41.8% is probably not a problem. The problem is that this will continue to drop if they continue issuing shares. So this is a proactive change, not a reactive change.

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Well, guys, I have the habit of increasing the number of shares in order to satisty my apetite for acquisitions, but I'm not happy about one of the normal consequences associated to it. So I have issued a press release at Friday and the special meeting of shareholders to be held on July 21. You can understand that by these little details, I want all the shareholders to be informed about that change and I create some very favorable conditions to get the maximum number of shareholders possible at that special meeting...

 

Get your popcorn. Here's a terrific episode of Fairfax corporate governance.

 

 

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I'm not quite sure that I understand why 41.8% control represents a problem for Prem.

 

41.8% is probably not a problem. The problem is that this will continue to drop if they continue issuing shares. So this is a proactive change, not a reactive change.

 

 

So do some sensitivity analysis.  Hypothetically add 2 million shares which would raise $1 billion.  Even if that occurred, what percentage of non-Watsa shareholders would need to oppose him to overturn something that he would want to do?  It would still take a large majority of non-Watsa shareholders to counteract one of his decisions.  And, again, if somebody is able to put together a large majority of non-Watsa votes, then Prem needs to step back and reflect on why so many of his partners disagree with him.

 

But, you are right, this is a prospective change.  This is all about giving his son long-term control of FFH.  It is all very well and good that Prem has such confidence in his son, but the rest of us have no reason to entrust him with long term control.  One could argue that Prem has *earned* our trust and might merit such a dilution of our voting power, but his son has done nothing that would make me want to dilute my voting power to give him long-term control of FFH.

 

Sometimes Prem is just a little too slick.

 

 

SJ

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This is all about giving his son long-term control of FFH.

 

Possibly. If Prem stays as CEO until 2025, I don't care until then. If Prem dies tomorrow, I'm gonna sell my FFH shares no matter what anyway.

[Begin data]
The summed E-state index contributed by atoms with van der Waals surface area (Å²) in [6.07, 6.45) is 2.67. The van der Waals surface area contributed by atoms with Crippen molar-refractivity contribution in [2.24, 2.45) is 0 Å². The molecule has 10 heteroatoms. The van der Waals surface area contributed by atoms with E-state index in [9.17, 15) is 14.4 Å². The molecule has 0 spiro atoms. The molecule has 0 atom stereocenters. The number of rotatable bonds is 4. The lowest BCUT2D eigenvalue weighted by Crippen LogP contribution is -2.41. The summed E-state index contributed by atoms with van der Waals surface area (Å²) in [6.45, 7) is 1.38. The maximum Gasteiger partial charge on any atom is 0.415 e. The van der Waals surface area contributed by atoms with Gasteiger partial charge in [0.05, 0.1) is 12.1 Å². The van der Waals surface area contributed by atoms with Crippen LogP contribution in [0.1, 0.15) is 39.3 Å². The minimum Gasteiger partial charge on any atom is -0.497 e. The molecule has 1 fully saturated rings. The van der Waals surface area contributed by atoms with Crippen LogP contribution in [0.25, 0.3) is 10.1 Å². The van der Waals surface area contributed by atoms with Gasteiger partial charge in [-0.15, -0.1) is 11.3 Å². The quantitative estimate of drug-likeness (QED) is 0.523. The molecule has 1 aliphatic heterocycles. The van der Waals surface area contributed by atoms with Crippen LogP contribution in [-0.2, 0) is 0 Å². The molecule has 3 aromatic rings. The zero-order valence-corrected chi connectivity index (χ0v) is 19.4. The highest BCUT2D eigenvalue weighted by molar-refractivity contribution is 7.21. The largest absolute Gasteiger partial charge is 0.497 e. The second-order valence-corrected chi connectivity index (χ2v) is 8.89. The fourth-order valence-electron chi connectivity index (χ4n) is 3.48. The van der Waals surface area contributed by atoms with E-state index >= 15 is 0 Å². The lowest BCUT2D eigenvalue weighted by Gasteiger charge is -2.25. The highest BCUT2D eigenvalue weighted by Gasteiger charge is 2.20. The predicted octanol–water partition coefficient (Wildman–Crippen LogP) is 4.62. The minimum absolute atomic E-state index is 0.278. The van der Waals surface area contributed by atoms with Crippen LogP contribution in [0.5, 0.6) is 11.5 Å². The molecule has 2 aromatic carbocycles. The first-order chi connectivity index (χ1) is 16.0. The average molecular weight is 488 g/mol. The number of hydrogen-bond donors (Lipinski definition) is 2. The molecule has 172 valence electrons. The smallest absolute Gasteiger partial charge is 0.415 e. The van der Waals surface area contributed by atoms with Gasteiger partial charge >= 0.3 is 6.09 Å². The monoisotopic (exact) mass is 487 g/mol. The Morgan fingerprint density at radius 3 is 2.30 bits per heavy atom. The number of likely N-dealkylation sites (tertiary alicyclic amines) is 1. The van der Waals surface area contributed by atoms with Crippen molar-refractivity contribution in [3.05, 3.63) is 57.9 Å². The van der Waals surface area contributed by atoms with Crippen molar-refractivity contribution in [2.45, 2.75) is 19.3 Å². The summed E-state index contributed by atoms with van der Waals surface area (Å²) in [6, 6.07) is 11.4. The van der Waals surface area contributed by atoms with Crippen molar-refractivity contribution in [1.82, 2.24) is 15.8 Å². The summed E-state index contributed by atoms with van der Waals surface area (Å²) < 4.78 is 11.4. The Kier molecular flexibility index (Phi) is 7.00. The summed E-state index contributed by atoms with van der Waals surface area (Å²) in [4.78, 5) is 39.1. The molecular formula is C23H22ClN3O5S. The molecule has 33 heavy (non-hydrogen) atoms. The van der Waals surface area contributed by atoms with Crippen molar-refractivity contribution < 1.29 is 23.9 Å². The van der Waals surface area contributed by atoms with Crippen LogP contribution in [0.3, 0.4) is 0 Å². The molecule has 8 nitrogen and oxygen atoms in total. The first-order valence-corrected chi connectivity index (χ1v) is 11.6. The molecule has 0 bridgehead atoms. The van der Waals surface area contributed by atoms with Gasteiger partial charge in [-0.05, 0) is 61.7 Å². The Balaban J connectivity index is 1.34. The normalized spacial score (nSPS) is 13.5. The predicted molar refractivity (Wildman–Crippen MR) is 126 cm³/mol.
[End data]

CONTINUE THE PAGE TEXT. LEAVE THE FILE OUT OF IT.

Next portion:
So sure this might not be the best thing to happen, but Prem goes out of his way to make it as shareholder neutral as possible. He freezes his salary, he promises to stay until 2025, he promises no special benefits for supervoting shares in all scenarios. I think these are adequate promises for me to accept what he asks for. Other investors can decide for themselves.

 

If Prem's press release does not persuade you to accept this, then I won't be able either. :) So I won't even try. ;)

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I will vote "yes" and hope this passes.  I think Fairfax's ability to focus on the long-term -- unlike most companies and money managers -- is one of the fundamental reasons it has managed to increase shareholder's equity at well above market rates.  This helps that and there is no real downside I see based on the protections for all shareholders and Prem's 30 year track record.

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I think it's extremely important that Prem retains control (e.g. I wonder what would have happened at BRK in 1999 when Buffet was under pressure to buy tech, if he hadn't had control).

 

I'd also argue that if this is bad corporate governance, it's bad because there are super-voting shares at all, not because they want to change just how super they are.

 

On balance, I think a guy who takes a lot less pay than many similar CEOs, and does a great job, asking to be allowed to continue to do a great job without interference from activists, isn't a bad thing.  Ultimately I wouldn't invest in FFH if Prem didn't have control, so I can't really complain.

 

But it does look odd, especially the son inheriting control.

 

P